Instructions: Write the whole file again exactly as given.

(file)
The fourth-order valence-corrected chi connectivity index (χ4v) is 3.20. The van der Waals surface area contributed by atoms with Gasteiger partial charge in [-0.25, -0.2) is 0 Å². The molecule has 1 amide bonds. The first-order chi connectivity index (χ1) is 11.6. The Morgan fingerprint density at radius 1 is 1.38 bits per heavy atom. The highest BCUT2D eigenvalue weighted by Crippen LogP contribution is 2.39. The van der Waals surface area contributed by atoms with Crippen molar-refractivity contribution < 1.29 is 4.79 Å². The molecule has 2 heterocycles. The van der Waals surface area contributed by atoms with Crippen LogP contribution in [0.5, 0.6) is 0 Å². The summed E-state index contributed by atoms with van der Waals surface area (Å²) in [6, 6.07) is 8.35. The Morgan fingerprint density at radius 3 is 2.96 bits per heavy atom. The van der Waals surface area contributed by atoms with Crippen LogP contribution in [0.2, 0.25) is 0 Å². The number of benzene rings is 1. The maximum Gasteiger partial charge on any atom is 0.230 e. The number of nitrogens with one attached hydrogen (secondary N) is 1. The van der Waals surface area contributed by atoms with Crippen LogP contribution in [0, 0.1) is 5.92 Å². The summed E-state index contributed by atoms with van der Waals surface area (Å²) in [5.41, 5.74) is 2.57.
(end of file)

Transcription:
The fourth-order valence-corrected chi connectivity index (χ4v) is 3.20. The van der Waals surface area contributed by atoms with Gasteiger partial charge in [-0.25, -0.2) is 0 Å². The molecule has 1 amide bonds. The first-order chi connectivity index (χ1) is 11.6. The Morgan fingerprint density at radius 1 is 1.38 bits per heavy atom. The highest BCUT2D eigenvalue weighted by Crippen LogP contribution is 2.39. The van der Waals surface area contributed by atoms with Crippen molar-refractivity contribution < 1.29 is 4.79 Å². The molecule has 2 heterocycles. The van der Waals surface area contributed by atoms with Crippen LogP contribution in [0.5, 0.6) is 0 Å². The summed E-state index contributed by atoms with van der Waals surface area (Å²) in [6, 6.07) is 8.35. The Morgan fingerprint density at radius 3 is 2.96 bits per heavy atom. The van der Waals surface area contributed by atoms with Crippen LogP contribution in [0.2, 0.25) is 0 Å². The number of benzene rings is 1. The maximum Gasteiger partial charge on any atom is 0.230 e. The number of nitrogens with one attached hydrogen (secondary N) is 1. The van der Waals surface area contributed by atoms with Crippen LogP contribution in [0, 0.1) is 5.92 Å². The summed E-state index contributed by atoms with van der Waals surface area (Å²) in [5.41, 5.74) is 2.57.